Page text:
What is the word to express how I felt when I opened my laptop to see that nine people were killed at a Wednesday night Bible study? What word can describe the sorrow that washed over me as I saw the release of the victims’ names and thought about the lives that hate cut short? Is there a word better than unsurprised? Frustrated that hate once again rears its ugly head? Angry that I live in a country where someone can harbor and act upon racist ideology with lethal force in a sacred place?
I am weary.
I’m weary because I am black, I am an American and I’m a human being who is tired of seeing a world in which other humans harbor inexplicable anger toward a group of people for looking different.
I spent a lot of Thursday on Twitter retweeting folks who captured the frustration I felt after the church massacre in Charleston, S.C. late Wednesday night. I didn’t know what to say. Do I have a place to say anything? I’m just a food writer and oven reviewer, for crying out loud. But I’m a human. And I have a platform. And this is the time for the weary among us to step up for Clementa, Sharonda, Cynthia, Susie, Ethel, DePayne, Tywanza, Myra and Daniel.
Racism is real. It is both subtle and overwhelming. It’s hiring managers passing you up for jobs because of the “ethnic-sounding” name on your resume. It’s store managers following you around their business because of the color of your skin. It’s strangers assuming that you are an unwed mother. It’s sitting by as someone tells a racist joke. It’s not telling authorities that your roommate is planning a shooting spree on a group of innocent people. Racism ranges from inconvenient to deadly with lots of gray areas in between.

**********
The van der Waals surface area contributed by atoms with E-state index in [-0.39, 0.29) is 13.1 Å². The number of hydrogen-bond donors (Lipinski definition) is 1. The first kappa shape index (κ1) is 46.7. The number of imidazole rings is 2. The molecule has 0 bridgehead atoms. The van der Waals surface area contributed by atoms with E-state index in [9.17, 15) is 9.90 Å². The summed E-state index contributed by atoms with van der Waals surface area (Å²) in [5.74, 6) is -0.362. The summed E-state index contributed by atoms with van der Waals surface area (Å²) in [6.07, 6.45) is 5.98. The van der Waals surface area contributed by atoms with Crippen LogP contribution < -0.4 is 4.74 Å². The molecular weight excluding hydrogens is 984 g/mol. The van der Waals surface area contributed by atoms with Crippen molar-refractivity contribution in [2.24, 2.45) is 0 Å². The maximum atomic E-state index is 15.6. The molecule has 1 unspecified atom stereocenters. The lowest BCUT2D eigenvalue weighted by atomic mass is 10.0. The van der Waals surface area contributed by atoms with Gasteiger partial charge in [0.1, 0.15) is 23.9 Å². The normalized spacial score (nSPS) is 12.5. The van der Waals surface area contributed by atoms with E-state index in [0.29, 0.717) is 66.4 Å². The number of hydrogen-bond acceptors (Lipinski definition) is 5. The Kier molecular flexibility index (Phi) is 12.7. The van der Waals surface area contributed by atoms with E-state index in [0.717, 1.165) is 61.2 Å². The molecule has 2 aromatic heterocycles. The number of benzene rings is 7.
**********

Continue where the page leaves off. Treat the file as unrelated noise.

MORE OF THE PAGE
For my white allies: Recognize racism. Call it by its name. Acknowledge that racism and unequal treatment didn’t end with the Civil Rights Movement. Identify your own prejudices and ask yourself why they exist. Stop accepting casual racism by remaining silent. Have the tough conversations with your kids about how adults can hate other adults just because they look different. Empathize with someone who doesn’t look like you. Try to imagine the pain and frustration and weariness, and feel all of that, too. Use those feelings to propel you to take action.
For my black folks: We can’t just survive. We must thrive in the face of domestic terrorism. We might be weary, but we are resilient, too. Centuries of struggle have taught us to keep pushing. We must succeed in spite of hate. And we can’t let hate build and fester in ourselves.
I’m tired of being weary. You should be, too.